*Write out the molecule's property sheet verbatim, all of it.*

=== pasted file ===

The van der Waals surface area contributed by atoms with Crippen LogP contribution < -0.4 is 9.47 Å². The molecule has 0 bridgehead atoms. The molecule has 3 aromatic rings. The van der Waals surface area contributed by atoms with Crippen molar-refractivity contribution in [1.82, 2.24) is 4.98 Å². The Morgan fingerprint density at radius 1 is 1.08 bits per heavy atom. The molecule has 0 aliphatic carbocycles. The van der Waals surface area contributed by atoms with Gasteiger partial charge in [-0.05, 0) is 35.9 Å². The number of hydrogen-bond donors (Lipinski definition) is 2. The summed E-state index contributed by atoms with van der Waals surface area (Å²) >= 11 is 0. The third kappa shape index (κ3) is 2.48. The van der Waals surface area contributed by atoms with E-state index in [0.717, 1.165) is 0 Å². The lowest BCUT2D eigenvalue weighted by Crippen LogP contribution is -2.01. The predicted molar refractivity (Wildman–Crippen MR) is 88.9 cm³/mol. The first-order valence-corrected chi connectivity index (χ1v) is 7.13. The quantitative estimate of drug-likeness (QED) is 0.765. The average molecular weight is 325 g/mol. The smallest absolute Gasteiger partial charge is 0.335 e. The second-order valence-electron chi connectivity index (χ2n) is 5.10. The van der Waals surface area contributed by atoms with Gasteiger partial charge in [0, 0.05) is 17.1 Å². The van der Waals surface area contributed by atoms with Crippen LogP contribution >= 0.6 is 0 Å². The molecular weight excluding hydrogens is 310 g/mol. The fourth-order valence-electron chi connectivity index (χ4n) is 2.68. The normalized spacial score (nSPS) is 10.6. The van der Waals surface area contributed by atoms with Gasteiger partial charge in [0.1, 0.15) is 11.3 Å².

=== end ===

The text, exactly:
The van der Waals surface area contributed by atoms with Crippen LogP contribution < -0.4 is 9.47 Å². The molecule has 0 bridgehead atoms. The molecule has 3 aromatic rings. The van der Waals surface area contributed by atoms with Crippen molar-refractivity contribution in [1.82, 2.24) is 4.98 Å². The Morgan fingerprint density at radius 1 is 1.08 bits per heavy atom. The molecule has 0 aliphatic carbocycles. The van der Waals surface area contributed by atoms with Gasteiger partial charge in [-0.05, 0) is 35.9 Å². The number of hydrogen-bond donors (Lipinski definition) is 2. The summed E-state index contributed by atoms with van der Waals surface area (Å²) >= 11 is 0. The third kappa shape index (κ3) is 2.48. The van der Waals surface area contributed by atoms with E-state index in [0.717, 1.165) is 0 Å². The lowest BCUT2D eigenvalue weighted by Crippen LogP contribution is -2.01. The predicted molar refractivity (Wildman–Crippen MR) is 88.9 cm³/mol. The first-order valence-corrected chi connectivity index (χ1v) is 7.13. The quantitative estimate of drug-likeness (QED) is 0.765. The average molecular weight is 325 g/mol. The smallest absolute Gasteiger partial charge is 0.335 e. The second-order valence-electron chi connectivity index (χ2n) is 5.10. The van der Waals surface area contributed by atoms with Gasteiger partial charge in [0, 0.05) is 17.1 Å². The van der Waals surface area contributed by atoms with Crippen LogP contribution >= 0.6 is 0 Å². The molecular weight excluding hydrogens is 310 g/mol. The fourth-order valence-electron chi connectivity index (χ4n) is 2.68. The normalized spacial score (nSPS) is 10.6. The van der Waals surface area contributed by atoms with Gasteiger partial charge in [0.1, 0.15) is 11.3 Å².